1. Improve reading throughout North Huntsville Schools. The focus on reading has been in the elementary schools, but we must be concerned about all of our students. If a student in middle or high school is not reading on his/her grade level, we must have programs in place to help him/her be successful.

2. Ensure that we have the best certified and qualified teachers in our schools. We have too many new teachers who do not have experienced teachers to mentor them.

3. Quarterly town halls to keep parents and the community members informed and engaged. The community has been disregarded and community members have been totally disrespected by the Superintendent and the Huntsville City School Board during board meetings.

Q. Do you see yourself primarily as a representative of the community or as a representative of the school system?

The constituents elect representatives to office to represent their needs. I will represent the community first and foremost.

Q.What are the outputs that matter most to you? How will you be accountable for them as a school board member?

Ensuring that our teachers have the resources they need to be successful in the classroom and that they have parental and community involvement. If we support our teachers inside the classroom and get our parents actively involved, I truly believe our children will be successful. It is imperative that we work together.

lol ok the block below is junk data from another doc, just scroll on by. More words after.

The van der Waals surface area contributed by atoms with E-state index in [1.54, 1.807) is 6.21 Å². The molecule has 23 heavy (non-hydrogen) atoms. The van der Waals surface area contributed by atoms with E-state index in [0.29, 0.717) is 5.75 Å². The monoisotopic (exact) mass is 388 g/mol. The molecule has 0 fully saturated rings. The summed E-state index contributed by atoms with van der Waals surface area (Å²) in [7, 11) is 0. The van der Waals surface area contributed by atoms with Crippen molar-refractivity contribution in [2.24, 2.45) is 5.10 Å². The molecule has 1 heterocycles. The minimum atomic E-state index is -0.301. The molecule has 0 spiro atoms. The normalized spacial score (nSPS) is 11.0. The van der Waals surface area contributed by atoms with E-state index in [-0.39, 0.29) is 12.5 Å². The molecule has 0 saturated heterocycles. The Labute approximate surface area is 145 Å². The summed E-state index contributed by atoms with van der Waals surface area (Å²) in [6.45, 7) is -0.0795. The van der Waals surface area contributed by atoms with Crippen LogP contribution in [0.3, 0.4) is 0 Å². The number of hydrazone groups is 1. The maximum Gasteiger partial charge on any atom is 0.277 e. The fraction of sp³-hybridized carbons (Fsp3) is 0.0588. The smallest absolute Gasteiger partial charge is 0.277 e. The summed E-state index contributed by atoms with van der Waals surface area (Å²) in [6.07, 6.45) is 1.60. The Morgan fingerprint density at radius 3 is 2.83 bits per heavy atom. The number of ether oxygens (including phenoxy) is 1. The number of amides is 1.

Ultimately, I will be accountable by listening, first, and then by taking action and keeping the community informed.

Q. What are your thoughts about how the district and school sites can encourage involvement and participation from families who have felt disenfranchised from their local school communities?

Ownership…people must be included in order for them to be engaged. First you invite them into the schools, encourage participation, listen to them and respond to their concerns. You cannot give everyone what they want, but you must communicate and address their concerns.

Q. What are your priorities for the district in the coming year? Why and how did you select these issues?

1. Improve reading scores because the test scores in reading are below the national average. I believe we are relying too much on technology and we need to encourage our students to read more books.

2. Meeting with the community to start forming relationships of trust and communication.

3. Reaching out to organizations, fraternities and community members to mentor/tutor our students.

4. Increasing Career Technical Education classes and programs.

Q. As we conclude, are there any additional words you would like to share with the constituents in District I?

Being a new board member, I will need to form relationships with the other board members and superintendent. It is like starting a new job, you get to know your co-workers and realize that you are there working for a common goal – educating our children.